However, during this time, the Shiller CAPE ratio was in fact 13.3, the lowest level in decades, correctly signaling that stocks were undervalued.

The Shiller CAPE ratio is calculated using the following formula:

The Shiller CAPE ratio can be used across all stocks, but it is most widely used across broad equity indices such as the S&P 500.

This allows investors to be able to use the Shiller CAPE ratio as a way to factor in whether the overall market is over or undervalued, to provide opportunities for going long or short.

Limitations of the CAPE Ratio

The key limitation of the CAPE ratio is that it is a backward-looking indicator and so it relies on conditions and standards being largely the same.

For example, between 2018 and 2020 a number of major changes were made to the Generally Accepted Accounting Principles (GAAP), which form the accounting principles, standards, and procedures that US public companies must adhere to.

These major changes to the GAAP meant that earnings post the GAAP changes weren’t a like-for-like comparison to earnings that were recorded before the GAAP was changed.

This has resulted in a number of critics saying that the current method of calculating the CAPE ratio is too pessimistic and that different measures for earnings should be used to maintain some measure of consistency.

In response to this, 2016 Jeremy Siegel published an article in the Financial Analysts Journal, titled The Shiller CAPE Ratio: A New Look.

He found that by applying a consistent measure of earnings, in this case, the earnings calculated by the national income economists at the Bureau of Economic Analysis, found that this suggested that stock returns will be higher in the future, despite the regular CAPE ratio saying otherwise.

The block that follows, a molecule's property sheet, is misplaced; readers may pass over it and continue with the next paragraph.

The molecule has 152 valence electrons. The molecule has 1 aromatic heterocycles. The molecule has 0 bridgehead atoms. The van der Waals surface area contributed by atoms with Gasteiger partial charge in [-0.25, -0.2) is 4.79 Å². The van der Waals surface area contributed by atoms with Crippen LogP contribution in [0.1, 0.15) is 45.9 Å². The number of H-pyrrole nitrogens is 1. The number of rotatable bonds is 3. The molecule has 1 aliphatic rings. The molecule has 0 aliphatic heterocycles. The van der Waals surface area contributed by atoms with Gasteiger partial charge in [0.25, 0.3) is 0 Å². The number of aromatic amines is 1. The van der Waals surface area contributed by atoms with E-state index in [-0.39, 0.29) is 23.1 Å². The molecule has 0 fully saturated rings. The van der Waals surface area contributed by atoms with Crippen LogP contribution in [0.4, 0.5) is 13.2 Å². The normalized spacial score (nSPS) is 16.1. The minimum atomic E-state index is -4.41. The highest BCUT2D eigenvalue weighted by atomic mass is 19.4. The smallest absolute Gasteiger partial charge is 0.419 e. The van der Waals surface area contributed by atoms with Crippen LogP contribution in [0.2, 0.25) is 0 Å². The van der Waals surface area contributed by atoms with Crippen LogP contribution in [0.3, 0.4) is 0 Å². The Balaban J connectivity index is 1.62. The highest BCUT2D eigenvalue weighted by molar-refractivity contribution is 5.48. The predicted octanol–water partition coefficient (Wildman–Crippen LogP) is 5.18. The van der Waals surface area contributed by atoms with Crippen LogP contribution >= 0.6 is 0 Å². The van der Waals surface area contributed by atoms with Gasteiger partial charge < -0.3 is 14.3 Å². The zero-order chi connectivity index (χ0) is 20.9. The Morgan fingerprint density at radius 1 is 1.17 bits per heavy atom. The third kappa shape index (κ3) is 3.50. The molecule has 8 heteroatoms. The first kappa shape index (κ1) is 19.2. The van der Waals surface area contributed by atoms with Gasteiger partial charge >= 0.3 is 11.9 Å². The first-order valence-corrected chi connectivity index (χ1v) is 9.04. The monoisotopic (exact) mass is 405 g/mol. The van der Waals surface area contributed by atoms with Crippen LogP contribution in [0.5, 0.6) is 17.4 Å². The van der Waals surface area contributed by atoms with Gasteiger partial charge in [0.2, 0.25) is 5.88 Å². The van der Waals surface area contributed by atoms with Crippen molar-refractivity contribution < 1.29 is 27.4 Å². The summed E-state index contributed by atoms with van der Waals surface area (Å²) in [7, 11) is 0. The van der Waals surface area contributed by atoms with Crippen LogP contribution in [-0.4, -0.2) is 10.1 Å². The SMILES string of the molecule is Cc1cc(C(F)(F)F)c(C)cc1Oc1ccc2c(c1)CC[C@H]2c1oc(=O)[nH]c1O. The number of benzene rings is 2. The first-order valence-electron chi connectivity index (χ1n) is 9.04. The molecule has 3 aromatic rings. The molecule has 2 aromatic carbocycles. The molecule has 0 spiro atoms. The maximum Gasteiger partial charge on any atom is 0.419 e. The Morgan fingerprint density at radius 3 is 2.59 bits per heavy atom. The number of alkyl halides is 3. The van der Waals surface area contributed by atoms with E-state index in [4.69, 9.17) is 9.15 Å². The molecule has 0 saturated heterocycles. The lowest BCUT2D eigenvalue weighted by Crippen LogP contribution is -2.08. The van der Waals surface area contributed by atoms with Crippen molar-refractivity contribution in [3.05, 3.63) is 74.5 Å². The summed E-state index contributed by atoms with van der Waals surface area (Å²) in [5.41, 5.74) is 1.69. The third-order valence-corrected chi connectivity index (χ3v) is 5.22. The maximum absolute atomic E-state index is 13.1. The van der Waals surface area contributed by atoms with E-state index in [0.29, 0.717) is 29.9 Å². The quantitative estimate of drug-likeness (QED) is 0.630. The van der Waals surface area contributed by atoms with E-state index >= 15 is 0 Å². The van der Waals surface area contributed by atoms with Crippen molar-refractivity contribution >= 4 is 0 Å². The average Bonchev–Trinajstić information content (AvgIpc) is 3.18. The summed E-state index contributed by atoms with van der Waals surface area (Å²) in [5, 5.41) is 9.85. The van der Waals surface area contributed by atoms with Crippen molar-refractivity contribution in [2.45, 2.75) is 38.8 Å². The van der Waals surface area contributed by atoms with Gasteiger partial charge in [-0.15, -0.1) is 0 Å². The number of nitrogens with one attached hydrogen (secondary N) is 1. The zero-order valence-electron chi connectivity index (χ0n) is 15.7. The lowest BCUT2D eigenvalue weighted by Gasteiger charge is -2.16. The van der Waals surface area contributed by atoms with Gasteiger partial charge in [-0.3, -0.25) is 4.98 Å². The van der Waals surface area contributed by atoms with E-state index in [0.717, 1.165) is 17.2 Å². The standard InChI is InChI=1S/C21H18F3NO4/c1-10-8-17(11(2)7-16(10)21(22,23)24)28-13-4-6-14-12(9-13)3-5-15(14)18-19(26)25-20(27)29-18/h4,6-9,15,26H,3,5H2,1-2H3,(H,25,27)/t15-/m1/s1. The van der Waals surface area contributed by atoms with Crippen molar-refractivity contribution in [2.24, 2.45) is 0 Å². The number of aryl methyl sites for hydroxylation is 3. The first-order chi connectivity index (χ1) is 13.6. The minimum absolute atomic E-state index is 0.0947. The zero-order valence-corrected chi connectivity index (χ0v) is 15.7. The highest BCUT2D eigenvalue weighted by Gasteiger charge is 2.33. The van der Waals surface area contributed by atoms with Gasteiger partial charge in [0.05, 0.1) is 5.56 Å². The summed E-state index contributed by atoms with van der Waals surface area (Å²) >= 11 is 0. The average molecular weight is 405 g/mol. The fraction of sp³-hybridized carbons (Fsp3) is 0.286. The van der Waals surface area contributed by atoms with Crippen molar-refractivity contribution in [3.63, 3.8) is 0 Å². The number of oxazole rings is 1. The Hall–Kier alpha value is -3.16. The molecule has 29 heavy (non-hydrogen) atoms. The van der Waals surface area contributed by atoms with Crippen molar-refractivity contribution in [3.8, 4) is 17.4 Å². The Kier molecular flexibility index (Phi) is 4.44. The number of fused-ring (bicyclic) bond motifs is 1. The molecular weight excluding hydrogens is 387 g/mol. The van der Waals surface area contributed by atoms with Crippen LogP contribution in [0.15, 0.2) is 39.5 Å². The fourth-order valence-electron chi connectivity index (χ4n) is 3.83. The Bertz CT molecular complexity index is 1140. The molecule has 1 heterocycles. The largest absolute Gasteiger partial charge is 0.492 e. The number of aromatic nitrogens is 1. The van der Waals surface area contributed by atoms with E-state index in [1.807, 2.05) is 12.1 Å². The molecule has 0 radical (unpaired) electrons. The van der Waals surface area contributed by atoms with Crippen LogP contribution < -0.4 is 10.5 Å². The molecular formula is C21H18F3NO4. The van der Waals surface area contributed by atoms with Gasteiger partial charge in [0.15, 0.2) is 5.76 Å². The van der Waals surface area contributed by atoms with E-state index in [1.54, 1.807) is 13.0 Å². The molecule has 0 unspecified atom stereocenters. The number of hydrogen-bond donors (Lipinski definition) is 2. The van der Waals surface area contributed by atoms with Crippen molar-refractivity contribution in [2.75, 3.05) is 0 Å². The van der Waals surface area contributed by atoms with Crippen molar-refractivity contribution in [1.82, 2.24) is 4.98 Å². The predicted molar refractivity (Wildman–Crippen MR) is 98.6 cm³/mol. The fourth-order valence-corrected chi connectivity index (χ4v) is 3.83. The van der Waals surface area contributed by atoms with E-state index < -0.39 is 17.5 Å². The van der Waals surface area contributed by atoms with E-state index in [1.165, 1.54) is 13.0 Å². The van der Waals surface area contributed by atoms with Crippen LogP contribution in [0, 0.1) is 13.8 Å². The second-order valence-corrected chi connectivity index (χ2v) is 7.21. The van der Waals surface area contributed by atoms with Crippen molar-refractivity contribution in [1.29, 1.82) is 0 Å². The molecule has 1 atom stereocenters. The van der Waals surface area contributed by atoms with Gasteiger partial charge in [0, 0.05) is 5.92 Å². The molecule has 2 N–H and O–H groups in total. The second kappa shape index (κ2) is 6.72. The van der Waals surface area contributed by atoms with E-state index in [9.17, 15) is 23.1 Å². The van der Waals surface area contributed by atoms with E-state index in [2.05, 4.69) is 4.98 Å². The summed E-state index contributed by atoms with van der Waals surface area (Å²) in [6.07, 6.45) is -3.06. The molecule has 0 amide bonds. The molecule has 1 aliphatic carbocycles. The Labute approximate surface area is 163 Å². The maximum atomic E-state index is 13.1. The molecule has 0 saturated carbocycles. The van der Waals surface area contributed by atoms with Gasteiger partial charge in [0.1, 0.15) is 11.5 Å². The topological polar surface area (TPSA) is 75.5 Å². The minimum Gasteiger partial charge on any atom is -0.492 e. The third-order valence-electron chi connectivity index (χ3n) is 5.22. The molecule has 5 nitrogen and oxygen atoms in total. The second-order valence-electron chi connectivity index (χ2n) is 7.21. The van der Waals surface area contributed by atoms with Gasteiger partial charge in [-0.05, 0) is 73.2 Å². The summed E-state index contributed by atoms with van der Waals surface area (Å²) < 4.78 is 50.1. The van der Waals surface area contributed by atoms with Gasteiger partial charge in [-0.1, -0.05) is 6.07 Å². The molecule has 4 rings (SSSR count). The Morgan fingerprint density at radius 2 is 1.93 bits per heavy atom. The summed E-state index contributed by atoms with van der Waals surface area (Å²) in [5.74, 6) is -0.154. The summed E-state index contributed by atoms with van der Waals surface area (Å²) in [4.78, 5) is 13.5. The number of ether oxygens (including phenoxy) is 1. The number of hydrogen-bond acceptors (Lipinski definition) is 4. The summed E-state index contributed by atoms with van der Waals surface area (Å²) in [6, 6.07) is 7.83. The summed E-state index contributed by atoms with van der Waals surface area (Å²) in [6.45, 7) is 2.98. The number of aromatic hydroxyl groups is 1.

Conclusion

Popularised by Robert Shiller in 1996, the Shiller PE CAPE ratio uses corporate earnings per share (EPS) over a 10-year period.

By doing so, it smooths out any short-term fluctuations in stock prices that can occur as a result of regular parts of the economic cycle, such as when the economy is in a recession.

This avoids the issues inherent to alternate measures such as the PE ratio, which would show a really high value during recessions due to depressed earnings.

Like all indicators, there are limitations to the Shiller PE CAPE ratio, notably the fact that it is a backward-looking indicator.

This can present issues due to changing rules and frameworks, such as the changes to GAAP standards.

As a result, like all indicators, it should not be solely relied upon for making investment decisions but instead should form part of a comprehensive risk and portfolio management strategy.

Trade safe!

Disclaimer: The information above is for educational purposes only and should not be treated as investment advice. The strategy presented would not be suitable for investors who are not familiar with exchange traded options. Any readers interested in this strategy should do their own research and seek advice from a licensed financial adviser.